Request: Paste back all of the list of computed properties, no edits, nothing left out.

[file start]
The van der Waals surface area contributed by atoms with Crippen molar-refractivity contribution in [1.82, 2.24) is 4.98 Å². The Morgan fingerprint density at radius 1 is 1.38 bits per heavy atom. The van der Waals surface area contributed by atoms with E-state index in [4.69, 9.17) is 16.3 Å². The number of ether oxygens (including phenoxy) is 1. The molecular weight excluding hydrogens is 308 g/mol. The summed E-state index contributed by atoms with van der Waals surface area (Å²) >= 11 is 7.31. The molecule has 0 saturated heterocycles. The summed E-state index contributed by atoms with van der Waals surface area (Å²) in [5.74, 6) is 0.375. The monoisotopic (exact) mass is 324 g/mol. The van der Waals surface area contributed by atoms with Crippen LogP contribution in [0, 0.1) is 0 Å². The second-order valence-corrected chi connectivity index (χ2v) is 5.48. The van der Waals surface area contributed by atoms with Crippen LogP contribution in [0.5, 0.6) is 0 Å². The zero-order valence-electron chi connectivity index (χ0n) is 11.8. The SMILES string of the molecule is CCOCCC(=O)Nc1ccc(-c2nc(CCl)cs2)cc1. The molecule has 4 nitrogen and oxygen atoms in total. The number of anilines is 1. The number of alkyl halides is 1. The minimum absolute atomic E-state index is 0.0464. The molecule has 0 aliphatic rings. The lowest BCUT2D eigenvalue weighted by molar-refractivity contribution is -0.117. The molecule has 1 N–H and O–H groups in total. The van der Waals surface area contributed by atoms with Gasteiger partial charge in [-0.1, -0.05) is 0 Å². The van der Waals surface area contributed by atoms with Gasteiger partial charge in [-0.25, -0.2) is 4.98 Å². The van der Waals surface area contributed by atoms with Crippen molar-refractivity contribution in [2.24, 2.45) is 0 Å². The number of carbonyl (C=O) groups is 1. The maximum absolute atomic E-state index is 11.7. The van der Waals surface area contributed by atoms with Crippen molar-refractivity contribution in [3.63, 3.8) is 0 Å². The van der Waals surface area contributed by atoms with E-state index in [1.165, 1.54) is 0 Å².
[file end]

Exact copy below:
The van der Waals surface area contributed by atoms with Crippen molar-refractivity contribution in [1.82, 2.24) is 4.98 Å². The Morgan fingerprint density at radius 1 is 1.38 bits per heavy atom. The van der Waals surface area contributed by atoms with E-state index in [4.69, 9.17) is 16.3 Å². The number of ether oxygens (including phenoxy) is 1. The molecular weight excluding hydrogens is 308 g/mol. The summed E-state index contributed by atoms with van der Waals surface area (Å²) >= 11 is 7.31. The molecule has 0 saturated heterocycles. The summed E-state index contributed by atoms with van der Waals surface area (Å²) in [5.74, 6) is 0.375. The monoisotopic (exact) mass is 324 g/mol. The van der Waals surface area contributed by atoms with Crippen LogP contribution in [0, 0.1) is 0 Å². The second-order valence-corrected chi connectivity index (χ2v) is 5.48. The van der Waals surface area contributed by atoms with Crippen LogP contribution in [0.5, 0.6) is 0 Å². The zero-order valence-electron chi connectivity index (χ0n) is 11.8. The SMILES string of the molecule is CCOCCC(=O)Nc1ccc(-c2nc(CCl)cs2)cc1. The molecule has 4 nitrogen and oxygen atoms in total. The number of anilines is 1. The number of alkyl halides is 1. The minimum absolute atomic E-state index is 0.0464. The molecule has 0 aliphatic rings. The lowest BCUT2D eigenvalue weighted by molar-refractivity contribution is -0.117. The molecule has 1 N–H and O–H groups in total. The van der Waals surface area contributed by atoms with Gasteiger partial charge in [-0.1, -0.05) is 0 Å². The van der Waals surface area contributed by atoms with Gasteiger partial charge in [-0.25, -0.2) is 4.98 Å². The van der Waals surface area contributed by atoms with Crippen molar-refractivity contribution in [2.24, 2.45) is 0 Å². The number of carbonyl (C=O) groups is 1. The maximum absolute atomic E-state index is 11.7. The van der Waals surface area contributed by atoms with Crippen molar-refractivity contribution in [3.63, 3.8) is 0 Å². The van der Waals surface area contributed by atoms with E-state index in [1.165, 1.54) is 0 Å².